With Eleanor recovering from her operation and half the school down with the flu Martin agrees to baby-sit James for Louisa. When her husband seeks Martin's advice pharmacist Mrs. Tishell volunteers ...
When obstetrician Martin Bamford learns that his wife has been unfaithful to him with all three of his best mates, he decides to leave London for a short while to clear his head and decide ... See full summary »
Respected country solicitor Peter Kingdom, with the assistance of his apprentice Lyle and secretary Gloria, runs a small legal practice in Market Shipborough for the eccentric people of ... See full summary »
Reggie Perrin has a cushy job as head of innovation in a men's body care products firm, but philosophically hates meaningless office life. He's equally unhappy with commuting, his dull ... See full summary »
When Tom Ballard moves to Bayview Retirement Vilage, he meets Diana Trent, a feisty old woman who complains about everything and wants nothing more than just to die. Much to the dislike of ... See full summary »
Doctor Bamford has had enough of village life and is desperate for some distance from inquisitive Cornish neighbours. When the local estate agent shows him Tregunnt Farm # derelict and ... See full summary »
Dr. Martin Ellingham, a London-based surgeon, relocates to the picturesque seaside village of Portwenn, establishing himself as the area's general practitioner. He grew up in the area having been raised by his now widowed Aunt Joan Norton. His reasons for leaving London and the high-paid life of a consultant are not clear initially but related to a phobia he has recently developed. He soon meets several of the locals and eccentricity abounds. Martin's situation is made more difficult by what can only be referred as an almost complete lack of an acceptable bedside manner. He is gruff, abrupt and intolerant, not only in issues related to medicine, but to life in general. He and the headmistress of the local school, Louisa Glasson, are clearly attracted to each other and despite their awkwardness, slowly develop a relationship. Written by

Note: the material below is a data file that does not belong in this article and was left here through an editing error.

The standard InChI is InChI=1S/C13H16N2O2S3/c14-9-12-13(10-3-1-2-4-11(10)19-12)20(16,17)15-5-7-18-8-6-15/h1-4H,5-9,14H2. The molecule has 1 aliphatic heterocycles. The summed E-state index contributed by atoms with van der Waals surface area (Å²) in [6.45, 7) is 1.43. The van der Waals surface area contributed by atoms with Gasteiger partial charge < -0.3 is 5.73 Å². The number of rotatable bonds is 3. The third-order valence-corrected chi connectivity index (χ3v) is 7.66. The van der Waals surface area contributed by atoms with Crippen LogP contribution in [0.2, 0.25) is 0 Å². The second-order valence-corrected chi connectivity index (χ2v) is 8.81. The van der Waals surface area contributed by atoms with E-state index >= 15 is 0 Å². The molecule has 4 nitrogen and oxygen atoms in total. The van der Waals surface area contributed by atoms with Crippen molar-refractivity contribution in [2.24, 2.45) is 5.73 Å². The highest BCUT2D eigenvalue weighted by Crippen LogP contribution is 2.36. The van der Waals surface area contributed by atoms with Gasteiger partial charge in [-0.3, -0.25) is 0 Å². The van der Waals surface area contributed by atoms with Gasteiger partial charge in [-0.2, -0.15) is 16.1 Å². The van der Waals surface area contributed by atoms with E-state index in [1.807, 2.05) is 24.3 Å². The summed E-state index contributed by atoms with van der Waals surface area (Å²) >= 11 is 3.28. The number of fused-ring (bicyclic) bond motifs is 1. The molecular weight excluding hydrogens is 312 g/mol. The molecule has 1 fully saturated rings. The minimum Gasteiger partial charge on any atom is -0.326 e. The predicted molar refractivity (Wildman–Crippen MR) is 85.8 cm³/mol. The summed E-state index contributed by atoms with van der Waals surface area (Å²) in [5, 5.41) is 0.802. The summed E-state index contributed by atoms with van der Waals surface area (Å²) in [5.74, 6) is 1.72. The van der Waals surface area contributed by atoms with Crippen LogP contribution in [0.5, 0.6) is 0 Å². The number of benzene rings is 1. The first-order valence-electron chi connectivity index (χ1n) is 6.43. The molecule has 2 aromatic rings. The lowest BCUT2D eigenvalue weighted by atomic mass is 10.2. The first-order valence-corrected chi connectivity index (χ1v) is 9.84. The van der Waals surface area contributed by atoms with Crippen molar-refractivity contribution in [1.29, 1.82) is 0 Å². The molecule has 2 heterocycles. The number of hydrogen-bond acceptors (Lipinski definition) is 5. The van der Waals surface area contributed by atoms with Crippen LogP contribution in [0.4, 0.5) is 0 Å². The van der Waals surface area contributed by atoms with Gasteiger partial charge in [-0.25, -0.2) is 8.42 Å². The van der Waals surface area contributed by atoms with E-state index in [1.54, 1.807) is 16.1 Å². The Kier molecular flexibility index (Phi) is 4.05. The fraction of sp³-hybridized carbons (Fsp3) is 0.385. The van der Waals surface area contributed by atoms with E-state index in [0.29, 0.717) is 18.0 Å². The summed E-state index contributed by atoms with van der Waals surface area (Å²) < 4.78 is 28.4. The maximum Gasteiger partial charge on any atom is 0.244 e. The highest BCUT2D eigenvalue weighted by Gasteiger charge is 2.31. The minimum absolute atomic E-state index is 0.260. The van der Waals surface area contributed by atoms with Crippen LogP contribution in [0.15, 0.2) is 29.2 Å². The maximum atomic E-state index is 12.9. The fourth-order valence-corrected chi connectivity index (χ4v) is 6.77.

This series is credited as "arising from" the film Saving Grace (2000). However the main character, played by Martin Clunes in both cases, is called Dr. Martin Bamford in the film and Dr. Martin Ellingham in this series. Also, the personality and the back-story of the two characters are different. See more »
I expected a curmudgeon of a doctor descending on a pleasant hamlet. As his aunt warns him, "this is no chocolate-box village, these are real people". Not quite. Turns out the "Doc" is fairly normal, and it is the locals who are insensitive, incompetent, rashly judgmental,needy, and almost relentlessly unpleasant. Thay come down hard on a fairly reasonable medico who, admittedly, has problems of his own, although they pale in comparison to the inhabitants in this (as the Doc puts it): "Village of the Damned".
Hilarity ensues... No, really, MOST other people laugh at loud at this series. Give it a try. I think that if you are not as cranky as I am ( I kept shouting at the screen "Get out Doc! Run for your life! Emigrate!") , then you may find the beautiful countryside and relentless tea drinking a charming British alternative to "House", one in which it is the patients who need to develop a bedside manner. In fact, if you stick with it, the characters are painted in greater depth and sympathy. Give it at least three episodes before you decide.
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